Dr Kwadwo Asamoah Kusi, a Senior Research Fellow at the Immunology Department of Noguchi Memorial Institute for Medical Research (NMIMR), has advocated the provision of a national guideline for testing and diagnosing of Hepatitis ‘B’ in all health facilities.

He said presently, there was a challenge with the kind of Risk-Based Testing (RBT) used to test for Hepatitis ‘B’, with every health facility using what was available to them, with no standardisation.

The Senior Research Fellow said a national guideline was, therefore, needed to ensure standard practice.

Dr Kusi was speaking at a meeting held in Accra on Thursday to assess the implementation of the Hepmal project in Ghana in the last six months.

The Project Titled “Clinical and Immunopathological Consequences of Chronic Hepatitis B and Plasmodium Falciparum- Co-Infections,” seeks to assess the impact of having both Hepatitis B infection and malaria on the health of the liver, as both diseases affect the liver.

It is also expected to serve as a platform to conduct more research into Hepatitis B, and gather more evidence to educate the public on the need to check and know their status and get vaccinated.

Dr Kusi, who is also the Programme Coordinator for the HEPMAL project, said the four-year project was funded by the European Developing Countries Clinical Trials Partnership (EDCTP).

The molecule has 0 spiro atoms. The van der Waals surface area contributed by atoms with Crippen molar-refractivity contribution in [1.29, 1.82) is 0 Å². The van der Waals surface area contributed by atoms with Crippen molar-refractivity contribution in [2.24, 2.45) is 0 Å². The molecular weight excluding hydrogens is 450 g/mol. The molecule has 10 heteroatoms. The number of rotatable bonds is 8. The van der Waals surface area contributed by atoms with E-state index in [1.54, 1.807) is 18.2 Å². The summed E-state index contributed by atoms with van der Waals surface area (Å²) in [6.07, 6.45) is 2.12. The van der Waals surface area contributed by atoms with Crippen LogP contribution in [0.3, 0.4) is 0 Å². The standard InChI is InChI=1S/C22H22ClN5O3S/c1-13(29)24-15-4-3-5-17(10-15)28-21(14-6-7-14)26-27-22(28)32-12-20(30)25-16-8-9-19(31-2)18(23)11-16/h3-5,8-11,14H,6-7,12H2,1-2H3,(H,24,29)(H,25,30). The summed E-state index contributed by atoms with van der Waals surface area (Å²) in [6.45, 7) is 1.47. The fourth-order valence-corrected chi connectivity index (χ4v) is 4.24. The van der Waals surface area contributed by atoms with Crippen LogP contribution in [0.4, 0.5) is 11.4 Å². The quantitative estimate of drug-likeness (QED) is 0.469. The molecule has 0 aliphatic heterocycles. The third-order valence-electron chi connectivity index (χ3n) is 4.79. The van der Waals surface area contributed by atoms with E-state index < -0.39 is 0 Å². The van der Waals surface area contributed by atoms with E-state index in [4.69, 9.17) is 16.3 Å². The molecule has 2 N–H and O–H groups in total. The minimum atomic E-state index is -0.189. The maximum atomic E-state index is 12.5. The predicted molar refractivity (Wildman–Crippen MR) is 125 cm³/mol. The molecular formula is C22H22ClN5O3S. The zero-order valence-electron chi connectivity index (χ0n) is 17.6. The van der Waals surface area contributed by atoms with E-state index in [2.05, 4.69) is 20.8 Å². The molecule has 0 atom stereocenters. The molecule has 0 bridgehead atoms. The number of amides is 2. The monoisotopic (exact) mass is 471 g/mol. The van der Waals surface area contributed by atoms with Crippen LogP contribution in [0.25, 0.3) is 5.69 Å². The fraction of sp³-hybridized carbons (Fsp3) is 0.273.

“This project is looking at what happens when you have both malaria and Hep B infections in the liver, how one affects the other, thus, if you have a chronic Hepatitis B infection and you get malaria, does it make your situation better or worse and vice-versa,” he said.

He called on the government to put in place measures that would make it compulsory for adults to be vaccinated against HBV.

Professor Abraham Annag, Director, NMIMR, said Ghana needed to put in more efforts to increase coverage on Hepatitis ‘B’ screening and vaccination.

He said the Ghana Health Service ought to consider active testing and vaccination of prisoners against the virus to help break the transmission chain.

Hepatitis ‘B’ is an infection of the liver caused by hepatitis ‘B’ virus (HBV). It can be acute and resolve without treatment. However, some forms can be chronic, and these could lead to cirrhosis and liver cancer.

HBV can cause infection and inflammation of the liver. A person can have HBV and transmit the virus to others without knowing that they have it.

HBV is transmissible when blood, semen, or another bodily fluid from a person with the virus enters the body of an individual who does not have it.

It can be transmitted through sex, childbirth, practicing unsafe tattoo techniques or as a result of sharing needles, syringes, or other drug-injection devices.

Early symptoms include joint pain, fatigue, nausea, vomiting, loss of appetite, abdominal pain, dark urine, clay coloured stools, jaundice, or yellowing of the skin and whites of the eyes.

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